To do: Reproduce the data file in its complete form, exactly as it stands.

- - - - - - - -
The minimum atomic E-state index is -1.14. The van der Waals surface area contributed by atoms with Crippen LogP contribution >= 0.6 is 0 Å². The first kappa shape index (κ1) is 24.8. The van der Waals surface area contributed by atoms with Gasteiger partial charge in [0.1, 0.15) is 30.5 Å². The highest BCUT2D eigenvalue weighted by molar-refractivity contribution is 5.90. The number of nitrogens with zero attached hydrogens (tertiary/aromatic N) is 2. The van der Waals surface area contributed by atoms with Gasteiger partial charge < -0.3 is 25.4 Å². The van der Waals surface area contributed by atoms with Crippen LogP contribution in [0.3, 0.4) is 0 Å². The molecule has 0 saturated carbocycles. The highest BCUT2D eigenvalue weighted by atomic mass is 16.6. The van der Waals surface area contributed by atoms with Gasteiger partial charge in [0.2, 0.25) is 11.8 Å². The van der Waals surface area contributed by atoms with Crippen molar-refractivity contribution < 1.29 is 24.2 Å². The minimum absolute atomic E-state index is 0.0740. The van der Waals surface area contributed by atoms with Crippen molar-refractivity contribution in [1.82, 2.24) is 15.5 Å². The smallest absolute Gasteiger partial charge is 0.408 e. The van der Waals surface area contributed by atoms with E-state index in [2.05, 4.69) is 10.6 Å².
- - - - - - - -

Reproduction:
The minimum atomic E-state index is -1.14. The van der Waals surface area contributed by atoms with Crippen LogP contribution >= 0.6 is 0 Å². The first kappa shape index (κ1) is 24.8. The van der Waals surface area contributed by atoms with Gasteiger partial charge in [0.1, 0.15) is 30.5 Å². The highest BCUT2D eigenvalue weighted by molar-refractivity contribution is 5.90. The number of nitrogens with zero attached hydrogens (tertiary/aromatic N) is 2. The van der Waals surface area contributed by atoms with Gasteiger partial charge < -0.3 is 25.4 Å². The van der Waals surface area contributed by atoms with Crippen LogP contribution in [0.3, 0.4) is 0 Å². The molecule has 0 saturated carbocycles. The highest BCUT2D eigenvalue weighted by atomic mass is 16.6. The van der Waals surface area contributed by atoms with Gasteiger partial charge in [0.2, 0.25) is 11.8 Å². The van der Waals surface area contributed by atoms with Crippen molar-refractivity contribution < 1.29 is 24.2 Å². The minimum absolute atomic E-state index is 0.0740. The van der Waals surface area contributed by atoms with Crippen molar-refractivity contribution in [1.82, 2.24) is 15.5 Å². The smallest absolute Gasteiger partial charge is 0.408 e. The van der Waals surface area contributed by atoms with E-state index in [2.05, 4.69) is 10.6 Å².